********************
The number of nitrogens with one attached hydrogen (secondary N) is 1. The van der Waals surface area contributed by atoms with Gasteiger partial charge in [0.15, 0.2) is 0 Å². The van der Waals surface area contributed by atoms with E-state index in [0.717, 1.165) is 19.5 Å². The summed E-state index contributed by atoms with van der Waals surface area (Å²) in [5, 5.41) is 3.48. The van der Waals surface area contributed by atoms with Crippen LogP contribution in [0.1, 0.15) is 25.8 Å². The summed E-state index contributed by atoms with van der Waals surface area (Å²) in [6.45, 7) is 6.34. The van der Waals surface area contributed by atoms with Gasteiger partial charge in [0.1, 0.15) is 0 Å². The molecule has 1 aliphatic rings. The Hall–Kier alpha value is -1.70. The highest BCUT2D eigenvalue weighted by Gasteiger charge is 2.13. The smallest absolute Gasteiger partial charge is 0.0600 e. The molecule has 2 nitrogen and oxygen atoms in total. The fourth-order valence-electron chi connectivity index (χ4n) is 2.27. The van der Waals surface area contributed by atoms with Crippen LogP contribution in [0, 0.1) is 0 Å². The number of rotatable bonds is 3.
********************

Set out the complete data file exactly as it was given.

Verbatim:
The number of nitrogens with one attached hydrogen (secondary N) is 1. The van der Waals surface area contributed by atoms with Gasteiger partial charge in [0.15, 0.2) is 0 Å². The van der Waals surface area contributed by atoms with E-state index in [0.717, 1.165) is 19.5 Å². The summed E-state index contributed by atoms with van der Waals surface area (Å²) in [5, 5.41) is 3.48. The van der Waals surface area contributed by atoms with Crippen LogP contribution in [0.1, 0.15) is 25.8 Å². The summed E-state index contributed by atoms with van der Waals surface area (Å²) in [6.45, 7) is 6.34. The van der Waals surface area contributed by atoms with Gasteiger partial charge in [0.1, 0.15) is 0 Å². The molecule has 1 aliphatic rings. The Hall–Kier alpha value is -1.70. The highest BCUT2D eigenvalue weighted by Gasteiger charge is 2.13. The smallest absolute Gasteiger partial charge is 0.0600 e. The molecule has 2 nitrogen and oxygen atoms in total. The fourth-order valence-electron chi connectivity index (χ4n) is 2.27. The van der Waals surface area contributed by atoms with Crippen LogP contribution in [0, 0.1) is 0 Å². The number of rotatable bonds is 3.